CDC advises “Everyone, including pregnant women” to avoid areas affected by spill; Expert says crude oil contains “some of the most toxic chemicals that we know”
June 23rd, 2010
Health Data Gaps, BP Suspicions Worry U.S. Panelists, Bloomberg, June 22, 2010:
The Centers for Disease Control and Prevention, working with the U.S. Environmental Protection Agency, has issued health warnings…
While they suggest there is no threat, the CDC simultaneously advised “everyone, including pregnant women” to avoid spill-affected areas. …
Shira Kramer, an epidemiologist who has conducted research for the petroleum industry on the health consequences of exposure to petroleum, said she is concerned that the risks are being downplayed.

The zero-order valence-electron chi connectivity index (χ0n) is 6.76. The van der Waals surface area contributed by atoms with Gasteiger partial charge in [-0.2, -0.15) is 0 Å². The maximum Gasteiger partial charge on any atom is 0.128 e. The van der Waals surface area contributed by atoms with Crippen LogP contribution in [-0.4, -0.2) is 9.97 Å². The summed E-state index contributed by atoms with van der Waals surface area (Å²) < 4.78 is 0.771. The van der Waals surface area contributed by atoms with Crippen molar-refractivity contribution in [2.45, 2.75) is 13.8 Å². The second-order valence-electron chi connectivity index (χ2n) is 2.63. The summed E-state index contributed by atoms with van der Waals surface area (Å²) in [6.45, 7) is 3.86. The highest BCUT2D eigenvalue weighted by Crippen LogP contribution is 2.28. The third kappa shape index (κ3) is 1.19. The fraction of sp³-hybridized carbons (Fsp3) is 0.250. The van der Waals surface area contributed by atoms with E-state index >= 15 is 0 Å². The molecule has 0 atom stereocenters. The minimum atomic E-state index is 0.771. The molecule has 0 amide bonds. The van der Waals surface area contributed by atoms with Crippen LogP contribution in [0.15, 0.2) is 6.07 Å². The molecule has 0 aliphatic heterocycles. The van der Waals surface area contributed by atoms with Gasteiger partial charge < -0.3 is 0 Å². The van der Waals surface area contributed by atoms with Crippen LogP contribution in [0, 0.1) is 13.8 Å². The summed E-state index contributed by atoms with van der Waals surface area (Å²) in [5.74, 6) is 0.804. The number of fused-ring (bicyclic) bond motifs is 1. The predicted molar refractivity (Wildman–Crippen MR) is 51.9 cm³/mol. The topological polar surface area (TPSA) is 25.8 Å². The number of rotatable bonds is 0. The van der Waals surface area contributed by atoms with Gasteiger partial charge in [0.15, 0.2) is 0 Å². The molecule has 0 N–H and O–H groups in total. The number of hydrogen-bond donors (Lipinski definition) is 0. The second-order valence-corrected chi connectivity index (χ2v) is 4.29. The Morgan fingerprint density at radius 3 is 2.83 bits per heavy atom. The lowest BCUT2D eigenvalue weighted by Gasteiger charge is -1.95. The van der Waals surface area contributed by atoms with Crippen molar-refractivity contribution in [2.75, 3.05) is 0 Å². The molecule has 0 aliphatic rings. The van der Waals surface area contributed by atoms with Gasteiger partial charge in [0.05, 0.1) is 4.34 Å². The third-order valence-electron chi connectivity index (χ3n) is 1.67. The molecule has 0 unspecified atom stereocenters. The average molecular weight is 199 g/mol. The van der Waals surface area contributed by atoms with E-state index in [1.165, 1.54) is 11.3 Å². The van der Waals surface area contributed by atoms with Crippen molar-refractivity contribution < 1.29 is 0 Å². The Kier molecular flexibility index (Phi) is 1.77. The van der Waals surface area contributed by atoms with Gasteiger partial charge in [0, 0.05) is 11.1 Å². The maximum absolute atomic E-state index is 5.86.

“It’s completely scientifically dishonest to pooh-pooh the potential here when you are talking about some of the most toxic chemicals that we know,” said Kramer, who is founder and president of consulting firm Epidemiology International in Hunt Valley, Maryland. She isn’t involved with the Institute panels.
“When you talk about community exposure, you are talking about exposures in unpredictable ways and to subpopulations that may be more highly susceptible than others, such as those of reproductive age, people who are immuno-compromised, children or fetuses. …
“[W]e have a soup of chemicals from the crude, chemicals from the dispersants and pollutants that were already in the water. Who can say how they will interact?”
From the CDC’s website:
People, including pregnant women, can be exposed to these chemicals by breathing them (air), by swallowing them (water, food), or by touching them (skin). If possible, everyone, including pregnant women, should avoid the oil and spill-affected areas.